Great Lakes Dredge & Dock (GLDD) – Hitting The Bids
Great Lakes Dredge & Dock (GLDD) is the largest provider of dredging services in the United States. You may be asking yourself, “What exactly is dredging?” Dredging is the removal of sediments and debris from the bottom of lakes, rivers, and harbors. Per the National Oceanic and Atmospheric Administration (NOAA):
“Dredging often is focused on maintaining or increasing the depth of navigation channels, anchorages, or berthing areas to ensure the safe passage of boats and ships. Vessels require a certain amount of water in order to float and not touch bottom. This water depth continues to increase over time as larger and larger ships are deployed. Since massive ships carry the bulk of the goods imported into the country, dredging plays a vital role in the nation’s economy.”
Through its segments, the company provides port expansion and maintenance to allow access to larger, deeper-draft ships, coastal restoration which provides increased protection from storm surges and improves coastal recreation opportunities, coastal protection which mitigates the potential risks of flooding and land erosion, and inland dredging for challenging shallow water environments. It should be noted that back in June 2019, its Environmental & Industrial (E&I) business was sold for $17.5M in cash which then made the company a pure play on the dredging market.
On its Q2 earnings, management would remind investors that the planned dry dockings of certain vessels had an expected impact on second quarter results as the “dry dock pace” was pushed from the first quarter into the second quarter. “During the quarter we had the hopper dredges, Ellis Island and Dodge Island, hopper dredge, Illinois and the mechanical dredge 58 in drydock. We expect the Ellis Island, Dodge and the dredge 58 will all be returning to work in the third quarter and Illinois will follow in the fourth.”
Meanwhile, the effects of the dry docks were offset with better than anticipated productivity on ongoing projects such as the West of Shinnecock inlet project, the Jacksonville deepening project and additional work on the Delaware River Reach B deepening project.
During the second quarter, the domestic bid market came in at $428M of which the company won $92.5M comprised of capital, maintenance and coastal protection projects and subsequent to the quarter end they were awarded $63.2M in project work and an additional $32M in low bids pending awards.
Moving to the bid market, the company expects the remainder of the years bid activity to be substantially more active than the first half of the year. Upcoming bids in the second half of the year include additional cases of Charleston, Jacksonville and Corpus Christi port deepening projects well as new deepening projects for the ports in Mobile and in Sabine-Neches.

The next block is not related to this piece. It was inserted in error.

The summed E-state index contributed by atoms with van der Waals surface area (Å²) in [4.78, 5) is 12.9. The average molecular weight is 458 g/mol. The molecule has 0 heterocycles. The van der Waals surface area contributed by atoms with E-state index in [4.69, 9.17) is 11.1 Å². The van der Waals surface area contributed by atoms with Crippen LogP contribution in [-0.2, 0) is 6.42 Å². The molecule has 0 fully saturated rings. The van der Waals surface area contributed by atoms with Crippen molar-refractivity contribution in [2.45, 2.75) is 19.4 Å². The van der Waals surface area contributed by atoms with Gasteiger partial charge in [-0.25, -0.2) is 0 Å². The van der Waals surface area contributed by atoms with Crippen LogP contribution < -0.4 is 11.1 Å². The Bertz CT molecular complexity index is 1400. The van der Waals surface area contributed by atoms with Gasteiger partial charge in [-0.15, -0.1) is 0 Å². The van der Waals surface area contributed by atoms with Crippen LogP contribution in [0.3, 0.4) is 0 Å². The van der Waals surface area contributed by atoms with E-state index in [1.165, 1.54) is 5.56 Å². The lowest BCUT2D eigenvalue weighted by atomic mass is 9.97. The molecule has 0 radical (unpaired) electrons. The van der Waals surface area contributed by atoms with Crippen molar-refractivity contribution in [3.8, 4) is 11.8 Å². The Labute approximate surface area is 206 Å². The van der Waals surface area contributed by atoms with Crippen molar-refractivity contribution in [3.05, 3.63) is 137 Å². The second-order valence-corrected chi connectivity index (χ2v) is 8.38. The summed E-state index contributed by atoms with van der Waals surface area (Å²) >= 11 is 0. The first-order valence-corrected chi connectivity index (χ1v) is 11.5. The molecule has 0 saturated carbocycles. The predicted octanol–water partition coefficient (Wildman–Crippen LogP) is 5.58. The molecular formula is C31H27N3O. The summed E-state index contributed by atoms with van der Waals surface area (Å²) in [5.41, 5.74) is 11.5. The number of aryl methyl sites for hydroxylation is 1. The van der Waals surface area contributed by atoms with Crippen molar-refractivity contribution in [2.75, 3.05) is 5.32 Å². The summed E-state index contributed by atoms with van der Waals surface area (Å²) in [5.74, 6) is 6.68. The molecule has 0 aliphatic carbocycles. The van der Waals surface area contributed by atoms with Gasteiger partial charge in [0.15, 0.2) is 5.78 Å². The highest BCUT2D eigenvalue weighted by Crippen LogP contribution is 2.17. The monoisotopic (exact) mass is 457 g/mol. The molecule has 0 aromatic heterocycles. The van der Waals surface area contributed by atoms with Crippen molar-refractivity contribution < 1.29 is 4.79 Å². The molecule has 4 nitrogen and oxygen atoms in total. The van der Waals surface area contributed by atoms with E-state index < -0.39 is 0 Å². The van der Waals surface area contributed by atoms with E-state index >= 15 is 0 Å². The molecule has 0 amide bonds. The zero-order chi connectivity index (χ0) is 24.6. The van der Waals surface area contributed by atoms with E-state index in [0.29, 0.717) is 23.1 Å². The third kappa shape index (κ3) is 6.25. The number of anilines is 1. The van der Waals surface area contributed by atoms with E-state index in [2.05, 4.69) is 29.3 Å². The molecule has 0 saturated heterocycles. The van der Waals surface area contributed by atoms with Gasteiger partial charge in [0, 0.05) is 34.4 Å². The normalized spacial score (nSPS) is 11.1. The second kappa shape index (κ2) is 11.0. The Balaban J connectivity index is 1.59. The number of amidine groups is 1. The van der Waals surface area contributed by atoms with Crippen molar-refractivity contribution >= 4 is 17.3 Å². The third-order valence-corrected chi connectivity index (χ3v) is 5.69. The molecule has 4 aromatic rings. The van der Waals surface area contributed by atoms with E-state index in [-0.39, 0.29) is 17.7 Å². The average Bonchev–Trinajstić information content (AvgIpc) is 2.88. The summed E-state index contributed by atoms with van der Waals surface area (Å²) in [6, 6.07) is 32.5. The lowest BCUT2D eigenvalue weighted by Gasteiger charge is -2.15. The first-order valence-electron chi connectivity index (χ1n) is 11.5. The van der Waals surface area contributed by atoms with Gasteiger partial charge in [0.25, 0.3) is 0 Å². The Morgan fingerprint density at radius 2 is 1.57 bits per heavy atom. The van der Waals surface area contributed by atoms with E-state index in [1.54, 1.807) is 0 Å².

Management also said they’ve seen support for the dredging industry in the CARES Act which includes a provision that lifts caps in the harbor maintenance fund and in the 2021 house appropriation bill introduced in July 2020 which showed an increase of $1.7B above the President’s budget for requests for the U.S. army corps of engineers. In addition, Florida engineers recently signed the chiefs report for the Houston ship channel widening project. This major expansion project will be included in the 2020 legislation which, when passed, will allow the project to proceed to construction.
Noble Capital analyst Poe Fratt was out with a note on October 5th discussing how Q3 awards now total $416.8M with six new awards for $59.8 million at the end of last week.
The scope of work is broad-based and the awarded work includes a total of 21 projects, including six capital awards for $195.1M, eight maintenance awards for $111.0M, and seven coastal protection awards for $110.7M. While awards of $452.5M were announced in Q3, three awards for $35.8M were related to Q2, so the Q3 award figure excludes those awards. Also, the Q3 award number is even higher since there was an unquantified award in July from Bechtel for work on a LNG project.
The analyst goes on to say that “the dredging outlook remains solid and we are tracking several other opportunities that are on the near-term horizon. Two large state driven projects, Spanish Pass Ridge and Marsh Creation Project and Lake Borgne Marsh Creation in Louisiana, were approved for funding from the Trustee Implementation Group (TIF) last week, and favorable dredging market comments were made by USACE personnel at the Coastal Protection and Restoration Authority (CPRA) monthly board meeting.”
Specifically, Colonel Stephen Murphy of the New Orleans USACE office discussed the outlook for dredging activity in Southwest Louisiana at the CPRA September Board meeting held last Wednesday and indicated that CPRA board members should expect dredging prices to move higher due to increased dredging activity and more limited dredging equipment availability.
TIF approved a total of $215M for the two projects that will restore more than 4,600 acres of wetlands, coastal, and near shore areas that were damaged as a result of the Deepwater Horizon oil spill. The projects were highlighted as record breaking by Louisiana Governor John Bel Edwards since Spanish Ridge will be the largest project by volume (~16 million cubic yards) and Lake Borgne will be the largest by area (more than 2,800 acres).
“Spanish Pass and Lake Borgne are two major components of the ambitious and historic dredging plan that will be implemented by CPRA over the next three years. We believe that Spanish Ridge is heading to bid around October 20th and Lake Borgne should head to bid in January 2021.” Finally, two smaller CPRA projects are also headed to bid. The New Orleans Land bridge involves dredging ~1.3 million cubic yards and bids are expected in Spring 2021 while Golden Triangle involves dredging 4.0 million cubic yards and bids are expected in December 2020.